Dawn Primarolo (Bristol South, 1987-2015)

When Primarolo was elected in 1987, she was the only Labour MP in the South West and the youngest woman MP. Her maiden speech focused on Bristolian school leavers, whose only post-18 option was exploitation as cheap labour in ‘low-skilled’ and low paid jobs. This was particularly relevant to Bristol, whose main industries had been decimated by Thatcherism. Later, she would send her civil servants to her constituency to prove that even cities considered ‘affluent’ and ‘vibrant’ could suffer from extreme poverty. An unapologetic feminist, Primarolo launched the ‘Off the Shelf’ campaign with Clare Short and once asked Thatcher at PMQs if the only hope for young, low-paid women was ‘to follow her example and find a wealthy husband’. Primarolo’s main successes in Cabinet was the reduction of the Tampon Tax from 17.5% to 5%, and the introduction of tax credits, which contributed to the 26% drop in childhood poverty between 1997-2010. Later, she changed the law to give same-sex couples parental rights and reworded the law to state that children did not legally require a father. After 5 years as Deputy Speaker, she retired in 2015.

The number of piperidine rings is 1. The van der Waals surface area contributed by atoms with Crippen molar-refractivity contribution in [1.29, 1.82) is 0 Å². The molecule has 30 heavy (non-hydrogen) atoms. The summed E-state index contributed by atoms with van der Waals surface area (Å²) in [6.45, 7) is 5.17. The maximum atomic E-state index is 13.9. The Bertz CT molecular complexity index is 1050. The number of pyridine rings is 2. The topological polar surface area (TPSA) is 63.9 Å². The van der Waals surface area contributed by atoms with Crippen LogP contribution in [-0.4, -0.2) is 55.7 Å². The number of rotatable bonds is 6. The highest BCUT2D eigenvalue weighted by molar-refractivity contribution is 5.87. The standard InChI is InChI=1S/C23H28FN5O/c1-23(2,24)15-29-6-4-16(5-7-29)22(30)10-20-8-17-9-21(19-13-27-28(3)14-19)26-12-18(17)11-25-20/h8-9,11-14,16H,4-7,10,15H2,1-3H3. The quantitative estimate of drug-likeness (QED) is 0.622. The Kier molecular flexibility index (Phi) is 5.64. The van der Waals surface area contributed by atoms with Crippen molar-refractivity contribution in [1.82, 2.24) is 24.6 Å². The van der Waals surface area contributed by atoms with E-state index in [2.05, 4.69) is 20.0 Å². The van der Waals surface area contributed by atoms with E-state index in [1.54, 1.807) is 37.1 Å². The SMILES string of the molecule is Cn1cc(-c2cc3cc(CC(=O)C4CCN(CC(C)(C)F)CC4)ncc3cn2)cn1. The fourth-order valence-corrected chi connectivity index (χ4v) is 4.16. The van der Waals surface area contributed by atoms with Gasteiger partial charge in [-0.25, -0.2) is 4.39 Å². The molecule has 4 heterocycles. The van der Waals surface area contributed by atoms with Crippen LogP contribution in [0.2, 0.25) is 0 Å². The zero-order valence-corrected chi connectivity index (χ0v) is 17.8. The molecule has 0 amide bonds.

Bibliography:

Dale, I. & Smith, J., 2018. The honourable ladies. Volume 1, Profiles of women MPs 1918-1996, London.

Castle, B., 1993. Fighting all the way, London: Macmillan.

Bartley, P., 2019. Labour women in power: cabinet ministers in the twentieth century, Basingstoke.

Joyce, G., 2018. No Ordinary Woman: A Memoir of Jo Richardson, London

https://www.theguardian.com/media/2007/mar/03/pressandpublishing.obituaries (accessed 25/03/22)

http://www.thecnj.com/camden/030807/obit030807_01.html (accessed 25/03/22)

https://api.parliament.uk/historic-hansard/commons/1982/dec/08/the-economy-impact-on-women#S6CV0033P0_19821208_HOC_359 (accessed 26/03/22)

https://api.parliament.uk/historic-hansard/commons/1987/mar/26/liability-of-carriers-for-passengers#S6CV0113P0_19870326_HOC_262 (accessed 26/03/22)